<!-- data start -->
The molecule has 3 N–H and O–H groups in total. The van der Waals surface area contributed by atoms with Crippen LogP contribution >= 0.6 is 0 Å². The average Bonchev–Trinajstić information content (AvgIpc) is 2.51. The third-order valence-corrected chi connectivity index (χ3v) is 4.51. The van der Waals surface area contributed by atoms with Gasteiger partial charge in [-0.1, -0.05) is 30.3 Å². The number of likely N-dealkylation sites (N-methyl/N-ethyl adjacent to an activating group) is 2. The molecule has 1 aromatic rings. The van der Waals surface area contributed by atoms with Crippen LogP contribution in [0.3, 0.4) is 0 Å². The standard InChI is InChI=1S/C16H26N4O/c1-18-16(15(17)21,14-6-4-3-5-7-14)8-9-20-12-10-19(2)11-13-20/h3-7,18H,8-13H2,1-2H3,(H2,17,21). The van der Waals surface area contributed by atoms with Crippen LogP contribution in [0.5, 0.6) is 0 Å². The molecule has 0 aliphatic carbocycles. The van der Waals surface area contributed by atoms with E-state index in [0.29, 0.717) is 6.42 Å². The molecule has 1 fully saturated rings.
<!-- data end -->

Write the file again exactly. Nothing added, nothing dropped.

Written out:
The molecule has 3 N–H and O–H groups in total. The van der Waals surface area contributed by atoms with Crippen LogP contribution >= 0.6 is 0 Å². The average Bonchev–Trinajstić information content (AvgIpc) is 2.51. The third-order valence-corrected chi connectivity index (χ3v) is 4.51. The van der Waals surface area contributed by atoms with Gasteiger partial charge in [-0.1, -0.05) is 30.3 Å². The number of likely N-dealkylation sites (N-methyl/N-ethyl adjacent to an activating group) is 2. The molecule has 1 aromatic rings. The van der Waals surface area contributed by atoms with Crippen LogP contribution in [0.3, 0.4) is 0 Å². The standard InChI is InChI=1S/C16H26N4O/c1-18-16(15(17)21,14-6-4-3-5-7-14)8-9-20-12-10-19(2)11-13-20/h3-7,18H,8-13H2,1-2H3,(H2,17,21). The van der Waals surface area contributed by atoms with Crippen LogP contribution in [0.5, 0.6) is 0 Å². The molecule has 0 aliphatic carbocycles. The van der Waals surface area contributed by atoms with E-state index in [0.29, 0.717) is 6.42 Å². The molecule has 1 fully saturated rings.